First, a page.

Thanks - wasn’t aware of the 3rd option (proc expand). Looks like proc expand will bite dust (just like lag()) if a year is not included (in that case, for example a lag of 1 will be the value of 2 years ago)

Here’s how to get lags in the presence of BY groups:

data want;
set msf; ** say the CRSP monthly stock file **;
by permno;
prior_prc=lag(prc);
if first.permno then prior_prc=.;
run;

** Now what if you want lags of more than one period? There are many ways, but this might be termed the “classic” SAS method (before DOW loop was popularized).

In it you create an “order” variable which is set to 1 for the first record of each PERMNO, then 2, 3, etc. Once you know the record-in-hand has order of (say) 2 then you know you must reset all lags beyond one period to missing (.). In this case, you have to RETAIN the order variable - otherwise SAS resets it to missing at the top of each iteration of the DATA step **;

data want (drop=I);
set msf;
by permno;
retain order;
if first.permno then order=1;
else order=order+1;

** Now if we’re at or near the beginning of a PERMNO group, reset lags to missing **;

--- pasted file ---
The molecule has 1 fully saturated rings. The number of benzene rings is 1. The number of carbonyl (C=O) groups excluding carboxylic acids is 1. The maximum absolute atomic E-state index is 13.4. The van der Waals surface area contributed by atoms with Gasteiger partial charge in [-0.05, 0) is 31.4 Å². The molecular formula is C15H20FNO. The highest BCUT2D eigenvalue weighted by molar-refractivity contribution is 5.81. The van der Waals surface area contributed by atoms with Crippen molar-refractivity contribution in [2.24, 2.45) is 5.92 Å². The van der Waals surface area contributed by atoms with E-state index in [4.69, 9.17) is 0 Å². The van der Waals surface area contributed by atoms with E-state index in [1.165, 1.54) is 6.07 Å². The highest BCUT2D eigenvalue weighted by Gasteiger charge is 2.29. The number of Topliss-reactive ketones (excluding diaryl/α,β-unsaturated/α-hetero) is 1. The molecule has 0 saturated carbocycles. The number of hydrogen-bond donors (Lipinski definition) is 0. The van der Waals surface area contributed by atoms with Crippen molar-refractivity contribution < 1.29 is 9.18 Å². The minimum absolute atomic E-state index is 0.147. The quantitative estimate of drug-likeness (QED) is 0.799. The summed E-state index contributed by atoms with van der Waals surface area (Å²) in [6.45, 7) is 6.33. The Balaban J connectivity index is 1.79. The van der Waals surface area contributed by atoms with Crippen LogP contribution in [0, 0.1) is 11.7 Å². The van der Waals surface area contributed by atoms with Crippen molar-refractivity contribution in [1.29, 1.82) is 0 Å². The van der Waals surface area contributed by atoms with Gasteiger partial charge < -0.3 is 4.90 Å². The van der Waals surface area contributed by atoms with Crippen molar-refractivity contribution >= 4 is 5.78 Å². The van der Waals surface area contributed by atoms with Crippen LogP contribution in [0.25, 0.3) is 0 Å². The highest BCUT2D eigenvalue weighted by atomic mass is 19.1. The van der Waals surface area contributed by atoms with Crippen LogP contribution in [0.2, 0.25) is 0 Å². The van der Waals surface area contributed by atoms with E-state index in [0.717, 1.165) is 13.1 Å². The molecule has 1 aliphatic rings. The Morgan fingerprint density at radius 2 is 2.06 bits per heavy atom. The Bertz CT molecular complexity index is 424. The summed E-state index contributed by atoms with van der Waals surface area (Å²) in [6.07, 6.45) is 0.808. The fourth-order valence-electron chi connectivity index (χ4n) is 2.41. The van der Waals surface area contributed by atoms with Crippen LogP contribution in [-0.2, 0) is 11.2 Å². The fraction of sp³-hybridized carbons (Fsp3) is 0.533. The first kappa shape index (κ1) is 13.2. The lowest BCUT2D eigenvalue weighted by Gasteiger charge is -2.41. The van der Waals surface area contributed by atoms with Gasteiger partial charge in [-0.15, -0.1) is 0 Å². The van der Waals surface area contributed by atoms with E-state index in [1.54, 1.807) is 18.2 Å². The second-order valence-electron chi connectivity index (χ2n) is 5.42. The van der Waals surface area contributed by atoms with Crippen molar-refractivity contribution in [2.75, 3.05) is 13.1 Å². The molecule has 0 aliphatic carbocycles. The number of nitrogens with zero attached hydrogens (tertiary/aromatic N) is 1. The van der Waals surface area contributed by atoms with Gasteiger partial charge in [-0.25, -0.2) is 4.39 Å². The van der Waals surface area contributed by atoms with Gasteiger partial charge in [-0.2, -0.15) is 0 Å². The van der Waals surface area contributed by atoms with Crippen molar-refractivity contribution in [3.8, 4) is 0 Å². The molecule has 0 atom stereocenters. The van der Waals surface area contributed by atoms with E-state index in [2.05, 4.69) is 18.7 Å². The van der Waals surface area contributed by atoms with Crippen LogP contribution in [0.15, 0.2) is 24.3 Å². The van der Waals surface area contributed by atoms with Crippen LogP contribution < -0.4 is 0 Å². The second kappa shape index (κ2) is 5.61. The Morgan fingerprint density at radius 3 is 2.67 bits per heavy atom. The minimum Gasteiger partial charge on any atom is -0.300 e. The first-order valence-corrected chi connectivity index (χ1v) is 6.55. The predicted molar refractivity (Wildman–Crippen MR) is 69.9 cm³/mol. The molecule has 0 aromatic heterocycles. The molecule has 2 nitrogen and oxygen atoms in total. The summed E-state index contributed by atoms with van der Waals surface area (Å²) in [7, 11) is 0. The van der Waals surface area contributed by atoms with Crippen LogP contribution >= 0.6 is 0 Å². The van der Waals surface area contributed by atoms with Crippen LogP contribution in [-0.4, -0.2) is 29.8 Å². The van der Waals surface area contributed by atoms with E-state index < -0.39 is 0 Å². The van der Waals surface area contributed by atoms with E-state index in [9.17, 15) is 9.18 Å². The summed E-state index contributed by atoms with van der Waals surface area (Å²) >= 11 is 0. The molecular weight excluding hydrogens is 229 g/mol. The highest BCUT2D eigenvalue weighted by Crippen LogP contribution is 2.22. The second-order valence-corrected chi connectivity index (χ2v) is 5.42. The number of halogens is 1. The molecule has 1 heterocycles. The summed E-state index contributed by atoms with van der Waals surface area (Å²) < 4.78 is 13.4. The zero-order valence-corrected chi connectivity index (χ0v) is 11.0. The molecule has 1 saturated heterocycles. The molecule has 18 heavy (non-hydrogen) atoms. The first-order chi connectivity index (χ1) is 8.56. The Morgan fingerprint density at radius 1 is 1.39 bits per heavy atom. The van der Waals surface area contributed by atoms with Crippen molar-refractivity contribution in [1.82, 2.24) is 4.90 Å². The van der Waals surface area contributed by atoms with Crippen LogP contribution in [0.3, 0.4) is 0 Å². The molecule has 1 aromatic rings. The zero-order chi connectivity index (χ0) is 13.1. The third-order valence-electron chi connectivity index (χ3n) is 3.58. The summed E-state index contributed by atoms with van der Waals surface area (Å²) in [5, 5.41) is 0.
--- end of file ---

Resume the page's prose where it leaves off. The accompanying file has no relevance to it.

array priors {4} prior1-prior4;
if order<=4 then do I=order to 4;
priors{I}=.;
end;
run;

BTW, regarding the LAG function, be carefull about using it in an IF condition. Do NOT assume that “if ... then x=lag(x)” will examine the IF clause and then get the X from the prior record when the IF condition is meant. It won’t. It will get the X from the prior time that the IF condition was filled, which might be several obserations previously. That’s why this program ALWAYS creates the lag first, then resets to missing when appropriate.

Sorry I am new to SAS but am having issues working out the code for what I need.

I have a large dataset (Initialtesting), and one of the variables I have is yearly sales revenue (label=sale). I need to come up with a lag measure for this variable, (sales from the previous year). I also need to come up with (sales from the year before that).

The difficulties arise because:

* I have multiple organisations (label=comn) over multiple periods (end of financial year information, label=fyear) , so I need SAS to take this into account.

*I have missing data, and I want SAS to skip where there is missing information.

You can use the ‘data step’ to do this with the ‘lag’ function. My preferred way of doing this is with proc sql, especially if you need to go back multiple years.

The ‘trick’ is to do a join with the table itself, like so: